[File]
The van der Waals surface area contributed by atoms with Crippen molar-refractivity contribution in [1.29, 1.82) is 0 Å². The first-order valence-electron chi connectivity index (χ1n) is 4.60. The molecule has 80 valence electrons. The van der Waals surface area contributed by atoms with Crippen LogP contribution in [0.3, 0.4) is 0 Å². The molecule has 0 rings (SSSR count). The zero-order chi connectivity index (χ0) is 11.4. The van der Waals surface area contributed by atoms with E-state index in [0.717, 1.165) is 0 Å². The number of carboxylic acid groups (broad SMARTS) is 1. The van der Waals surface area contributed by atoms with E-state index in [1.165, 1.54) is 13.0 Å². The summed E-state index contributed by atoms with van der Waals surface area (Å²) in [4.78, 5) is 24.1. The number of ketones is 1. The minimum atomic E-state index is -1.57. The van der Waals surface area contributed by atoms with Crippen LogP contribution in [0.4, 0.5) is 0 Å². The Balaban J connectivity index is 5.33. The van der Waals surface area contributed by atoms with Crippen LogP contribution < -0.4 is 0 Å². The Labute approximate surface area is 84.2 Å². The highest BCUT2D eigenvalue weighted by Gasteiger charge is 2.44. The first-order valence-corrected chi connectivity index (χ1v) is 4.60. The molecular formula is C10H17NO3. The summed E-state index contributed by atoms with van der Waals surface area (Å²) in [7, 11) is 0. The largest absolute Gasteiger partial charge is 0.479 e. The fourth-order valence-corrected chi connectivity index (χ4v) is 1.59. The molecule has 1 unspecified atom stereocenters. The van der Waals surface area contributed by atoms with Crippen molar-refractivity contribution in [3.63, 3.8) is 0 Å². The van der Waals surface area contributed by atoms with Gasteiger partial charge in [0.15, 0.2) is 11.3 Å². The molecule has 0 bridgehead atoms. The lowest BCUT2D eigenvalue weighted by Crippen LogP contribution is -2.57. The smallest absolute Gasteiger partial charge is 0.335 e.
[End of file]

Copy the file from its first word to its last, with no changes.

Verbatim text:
The van der Waals surface area contributed by atoms with Crippen molar-refractivity contribution in [1.29, 1.82) is 0 Å². The first-order valence-electron chi connectivity index (χ1n) is 4.60. The molecule has 80 valence electrons. The van der Waals surface area contributed by atoms with Crippen LogP contribution in [0.3, 0.4) is 0 Å². The molecule has 0 rings (SSSR count). The zero-order chi connectivity index (χ0) is 11.4. The van der Waals surface area contributed by atoms with E-state index in [0.717, 1.165) is 0 Å². The number of carboxylic acid groups (broad SMARTS) is 1. The van der Waals surface area contributed by atoms with E-state index in [1.165, 1.54) is 13.0 Å². The summed E-state index contributed by atoms with van der Waals surface area (Å²) in [4.78, 5) is 24.1. The number of ketones is 1. The minimum atomic E-state index is -1.57. The van der Waals surface area contributed by atoms with Crippen LogP contribution in [0.4, 0.5) is 0 Å². The Balaban J connectivity index is 5.33. The van der Waals surface area contributed by atoms with Crippen LogP contribution < -0.4 is 0 Å². The Labute approximate surface area is 84.2 Å². The highest BCUT2D eigenvalue weighted by Gasteiger charge is 2.44. The first-order valence-corrected chi connectivity index (χ1v) is 4.60. The molecular formula is C10H17NO3. The summed E-state index contributed by atoms with van der Waals surface area (Å²) in [7, 11) is 0. The largest absolute Gasteiger partial charge is 0.479 e. The fourth-order valence-corrected chi connectivity index (χ4v) is 1.59. The molecule has 1 unspecified atom stereocenters. The van der Waals surface area contributed by atoms with Crippen molar-refractivity contribution in [3.63, 3.8) is 0 Å². The van der Waals surface area contributed by atoms with Gasteiger partial charge in [0.15, 0.2) is 11.3 Å². The molecule has 0 bridgehead atoms. The lowest BCUT2D eigenvalue weighted by Crippen LogP contribution is -2.57. The smallest absolute Gasteiger partial charge is 0.335 e.